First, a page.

So I'm going away this weekend, which means no sparking - and it also means I can't get in my exercise and I'll have less control over when and what I eat. I did bring sneakers and a sports bra in case I have time to hit up the hotel gym (I don't want lack of attire to be what prevents me) and I did do some research and found out there's a Whole Foods a block from the hotel (which I'll definitely hit up for some greek yogurt). Plus I was really very good last week, so I'm sure I can't do much damage.
Thus I'm trying not to stress about it, about no logging, about not knowing what's in my calories, about not burning calories, etc. I think it will be good for me to have a little break. I sometimes get the feeling Spark underestimates my calories -- that I should be able to eat more and/or exercise less than it claims and still maintain my weight. Plus, this is just one of those life things that sometimes happens, that you have to be able to take with stride. And the reason I'm going away is actually a good thing, although very stressful (hopefully the stress won't cause undue snacking).
I also want to save this link:
It has a list of foods and their glycemic index. I'm not following any "plan" or "diet" but I feel this is useful info for me to keep on hand. I really do feel like my body reacts strongly to what I eat, so hopefully this will help me continue to make better choices.
Monday, February 09, 2009
So I've decided to become a Community Team member after realizing it entailed doing a lot of things I already do (like posting in the boards) and a lot of things I'd like to do more often anyway (blogging, welcoming new members, etc.). And in the two days since I've joined, I've gotten such a fantastic, warm response from many of the other team members. I became a Community Team Member because I want to help support others even more, yet so far the biggest benefit has been how much more supported I feel!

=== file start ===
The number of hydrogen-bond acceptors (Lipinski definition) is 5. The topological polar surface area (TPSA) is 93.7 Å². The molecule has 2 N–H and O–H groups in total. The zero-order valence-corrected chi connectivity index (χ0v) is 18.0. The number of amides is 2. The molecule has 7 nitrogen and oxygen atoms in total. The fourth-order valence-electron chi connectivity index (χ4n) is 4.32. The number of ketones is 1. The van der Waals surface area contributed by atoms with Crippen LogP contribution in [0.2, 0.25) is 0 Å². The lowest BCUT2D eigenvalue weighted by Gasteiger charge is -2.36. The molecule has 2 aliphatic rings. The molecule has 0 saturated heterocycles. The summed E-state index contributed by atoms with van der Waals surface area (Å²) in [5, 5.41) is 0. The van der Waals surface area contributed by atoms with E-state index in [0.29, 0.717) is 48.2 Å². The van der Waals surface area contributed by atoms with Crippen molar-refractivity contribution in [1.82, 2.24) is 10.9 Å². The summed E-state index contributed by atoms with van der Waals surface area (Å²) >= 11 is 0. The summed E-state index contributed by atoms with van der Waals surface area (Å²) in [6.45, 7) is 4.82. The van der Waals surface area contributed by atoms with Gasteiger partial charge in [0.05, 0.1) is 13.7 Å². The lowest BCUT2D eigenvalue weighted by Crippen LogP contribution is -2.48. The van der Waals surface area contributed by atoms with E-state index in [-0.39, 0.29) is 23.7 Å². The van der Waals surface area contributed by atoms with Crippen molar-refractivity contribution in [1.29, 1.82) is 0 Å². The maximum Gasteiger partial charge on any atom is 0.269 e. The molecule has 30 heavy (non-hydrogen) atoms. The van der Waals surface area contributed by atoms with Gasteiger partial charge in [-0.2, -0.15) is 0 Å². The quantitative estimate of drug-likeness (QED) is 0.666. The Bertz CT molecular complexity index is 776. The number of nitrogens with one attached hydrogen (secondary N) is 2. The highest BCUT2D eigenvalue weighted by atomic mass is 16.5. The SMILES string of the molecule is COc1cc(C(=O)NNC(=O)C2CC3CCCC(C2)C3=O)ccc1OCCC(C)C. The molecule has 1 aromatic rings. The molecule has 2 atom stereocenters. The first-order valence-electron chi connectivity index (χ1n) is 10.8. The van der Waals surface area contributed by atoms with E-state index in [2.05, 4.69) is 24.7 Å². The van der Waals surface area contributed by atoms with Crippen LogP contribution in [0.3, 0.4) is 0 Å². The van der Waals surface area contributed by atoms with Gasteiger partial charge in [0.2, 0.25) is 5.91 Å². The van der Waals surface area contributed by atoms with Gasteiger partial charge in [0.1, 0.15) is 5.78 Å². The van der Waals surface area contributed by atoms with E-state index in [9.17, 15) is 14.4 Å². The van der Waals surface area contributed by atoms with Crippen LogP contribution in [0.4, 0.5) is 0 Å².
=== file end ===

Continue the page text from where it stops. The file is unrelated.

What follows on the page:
I always kind of felt like even though I try to post helpful information and contribute to discussions in the boards, I haven't really connected as much with the community on Spark. I don't have a group or team that I continually check in with, I don't have very many friends, I don't really have anyone online here to share with and keep me accountable. I have met some really nice people through blogging and boards, and I'm hoping that will become even more frequent now that I've joined the Community Team. Especially with where I am in life right now, I could really use a community or group of friends, and I'm looking forward to that possibility here.
And regardless of that, being so warmly welcomed made me realize how good that feels - and made me want to welcome others in the same way. I consider myself a Spark veteran, insofar as I've been here a year, have basically reached my goal, know a lot more about nutrition and fitness, and have seen the same questions asked again and again as new members filter in. So I'm excited to use my veteran skills to help these members as they inevitably appear.
Plus, this means I'll be blogging more frequently!